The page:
August 18, 2008

August 18, 2008 | Commentary on Asia, Economy

The threat of complacency, the hope of faith

Long-time observers of Indonesia's politics and economy are a hardy, stubbornly optimistic crowd. That's because we've seen through too many dire predictions of collapse, disintegration and chaos to believe the scares.

Our vulnerability is the other side of the coin: Complacency.

Indonesia is vast in every sense. But simply realizing that doesn't mean we haven't overlooked one of the most important implications: There are worlds in Indonesia that are completely removed from the eyes of most analysts -- particularly Western ones. Many of these worlds are harmless. Some, however -- if allowed to come to full bloom -- bode very ill for Indonesia's future.

In My Friend The Fanatic: Travels with an Indonesian Islamist, Sadanand Dhume takes the reader into one of these dangerous worlds. His encounter is facilitated by Herry Nurdi, then managing editor of the fundamentalist Indonesian magazine Sabili. Sabili, Dhume reminds, declared Abu Bakar Bashir, the head of terrorist group Jamaah Islamiyah, its "man of the year" a few months after the 2002 Bali bombing.

Herry, in his conversations with Dhume, takes credit for bestowing on Bashir this honor, which was offered with the proclamation, "If Bashir, most of whose life has been devoted to upholding Islamic sharia law, should be called a terrorist, being terrorists might as well be our goal." In another interview, Bashir himself connects the dots of the global Islamist network by invoking the most famous terrorist of all. "Osama bin Laden," Dhume quotes Bashir, "is a soldier of Allah. His bombings are not action, but reaction."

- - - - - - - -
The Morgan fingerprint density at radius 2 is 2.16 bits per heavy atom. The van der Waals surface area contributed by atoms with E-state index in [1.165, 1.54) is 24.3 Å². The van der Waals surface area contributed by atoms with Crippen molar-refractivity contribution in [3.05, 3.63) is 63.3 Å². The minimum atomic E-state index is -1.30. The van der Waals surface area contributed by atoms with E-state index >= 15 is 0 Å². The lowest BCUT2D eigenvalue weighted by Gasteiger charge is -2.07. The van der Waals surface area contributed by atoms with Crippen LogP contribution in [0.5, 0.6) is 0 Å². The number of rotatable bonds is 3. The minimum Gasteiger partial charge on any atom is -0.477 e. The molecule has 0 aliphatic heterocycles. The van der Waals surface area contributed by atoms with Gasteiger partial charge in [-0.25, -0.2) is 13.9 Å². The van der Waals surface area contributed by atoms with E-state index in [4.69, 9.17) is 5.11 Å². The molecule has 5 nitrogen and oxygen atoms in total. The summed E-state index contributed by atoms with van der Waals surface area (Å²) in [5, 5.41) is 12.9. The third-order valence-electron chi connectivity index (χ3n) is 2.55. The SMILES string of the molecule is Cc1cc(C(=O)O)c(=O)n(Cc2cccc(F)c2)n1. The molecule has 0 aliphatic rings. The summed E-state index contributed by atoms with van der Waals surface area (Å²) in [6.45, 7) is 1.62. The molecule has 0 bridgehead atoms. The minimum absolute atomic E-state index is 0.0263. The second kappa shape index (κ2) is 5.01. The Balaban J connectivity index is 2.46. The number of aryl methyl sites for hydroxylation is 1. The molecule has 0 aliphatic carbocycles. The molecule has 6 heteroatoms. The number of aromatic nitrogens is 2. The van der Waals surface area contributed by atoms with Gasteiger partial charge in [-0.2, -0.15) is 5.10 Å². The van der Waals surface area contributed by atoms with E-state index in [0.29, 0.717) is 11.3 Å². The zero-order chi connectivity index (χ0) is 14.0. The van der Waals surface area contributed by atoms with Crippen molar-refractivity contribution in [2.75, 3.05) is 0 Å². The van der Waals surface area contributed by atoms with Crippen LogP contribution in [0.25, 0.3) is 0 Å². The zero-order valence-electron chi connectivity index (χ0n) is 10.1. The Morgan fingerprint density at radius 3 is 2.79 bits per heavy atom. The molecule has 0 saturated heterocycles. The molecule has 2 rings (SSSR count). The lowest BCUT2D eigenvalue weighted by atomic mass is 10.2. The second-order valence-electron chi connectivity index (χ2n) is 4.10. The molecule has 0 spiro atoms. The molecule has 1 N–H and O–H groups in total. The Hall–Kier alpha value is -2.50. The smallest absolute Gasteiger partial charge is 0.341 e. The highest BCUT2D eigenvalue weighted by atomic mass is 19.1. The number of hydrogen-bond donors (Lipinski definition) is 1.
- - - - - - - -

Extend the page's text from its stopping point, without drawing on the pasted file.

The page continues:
It is easy to dwell on terrorism. The price it exacts in human misery is so dear. Indeed, the reference to bin Laden in Dhume's book is chilling. But in the case of Indonesia, which has not had a major terrorist attack in three years, terrorism is not the only radical threat it faces. As a prominent Indonesian Muslim political figure recently told me when I asked about the threat from terrorists and political extremists, "What's the difference? All of them want to establish an Islamic state."